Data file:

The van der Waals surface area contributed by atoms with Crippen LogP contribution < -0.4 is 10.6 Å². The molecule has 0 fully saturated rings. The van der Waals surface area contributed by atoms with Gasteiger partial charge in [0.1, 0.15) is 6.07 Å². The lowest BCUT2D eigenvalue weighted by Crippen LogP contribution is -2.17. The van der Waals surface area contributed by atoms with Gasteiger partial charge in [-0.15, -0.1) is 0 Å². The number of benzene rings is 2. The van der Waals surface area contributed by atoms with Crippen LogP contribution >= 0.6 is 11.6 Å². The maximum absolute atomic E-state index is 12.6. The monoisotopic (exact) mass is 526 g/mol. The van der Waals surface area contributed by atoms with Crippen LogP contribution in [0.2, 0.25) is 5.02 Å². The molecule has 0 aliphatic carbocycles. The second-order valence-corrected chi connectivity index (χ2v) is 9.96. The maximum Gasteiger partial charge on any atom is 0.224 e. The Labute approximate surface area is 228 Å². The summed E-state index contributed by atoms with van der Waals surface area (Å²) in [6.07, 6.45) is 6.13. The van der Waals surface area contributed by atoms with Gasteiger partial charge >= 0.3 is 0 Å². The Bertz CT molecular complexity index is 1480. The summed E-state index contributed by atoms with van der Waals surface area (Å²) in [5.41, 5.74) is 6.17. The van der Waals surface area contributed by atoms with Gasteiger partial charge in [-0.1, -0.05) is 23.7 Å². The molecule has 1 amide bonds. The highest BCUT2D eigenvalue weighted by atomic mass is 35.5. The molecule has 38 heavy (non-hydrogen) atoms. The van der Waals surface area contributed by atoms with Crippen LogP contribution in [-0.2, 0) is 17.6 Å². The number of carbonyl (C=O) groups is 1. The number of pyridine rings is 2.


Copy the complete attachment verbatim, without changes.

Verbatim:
The van der Waals surface area contributed by atoms with Crippen LogP contribution < -0.4 is 10.6 Å². The molecule has 0 fully saturated rings. The van der Waals surface area contributed by atoms with Gasteiger partial charge in [0.1, 0.15) is 6.07 Å². The lowest BCUT2D eigenvalue weighted by Crippen LogP contribution is -2.17. The van der Waals surface area contributed by atoms with Gasteiger partial charge in [-0.15, -0.1) is 0 Å². The number of benzene rings is 2. The van der Waals surface area contributed by atoms with Crippen LogP contribution >= 0.6 is 11.6 Å². The maximum absolute atomic E-state index is 12.6. The monoisotopic (exact) mass is 526 g/mol. The van der Waals surface area contributed by atoms with Crippen LogP contribution in [0.2, 0.25) is 5.02 Å². The molecule has 0 aliphatic carbocycles. The second-order valence-corrected chi connectivity index (χ2v) is 9.96. The maximum Gasteiger partial charge on any atom is 0.224 e. The Labute approximate surface area is 228 Å². The summed E-state index contributed by atoms with van der Waals surface area (Å²) in [6.07, 6.45) is 6.13. The van der Waals surface area contributed by atoms with Gasteiger partial charge >= 0.3 is 0 Å². The Bertz CT molecular complexity index is 1480. The summed E-state index contributed by atoms with van der Waals surface area (Å²) in [5.41, 5.74) is 6.17. The van der Waals surface area contributed by atoms with Gasteiger partial charge in [-0.1, -0.05) is 23.7 Å². The molecule has 1 amide bonds. The highest BCUT2D eigenvalue weighted by atomic mass is 35.5. The molecule has 38 heavy (non-hydrogen) atoms. The van der Waals surface area contributed by atoms with Crippen LogP contribution in [-0.2, 0) is 17.6 Å². The number of carbonyl (C=O) groups is 1. The number of pyridine rings is 2.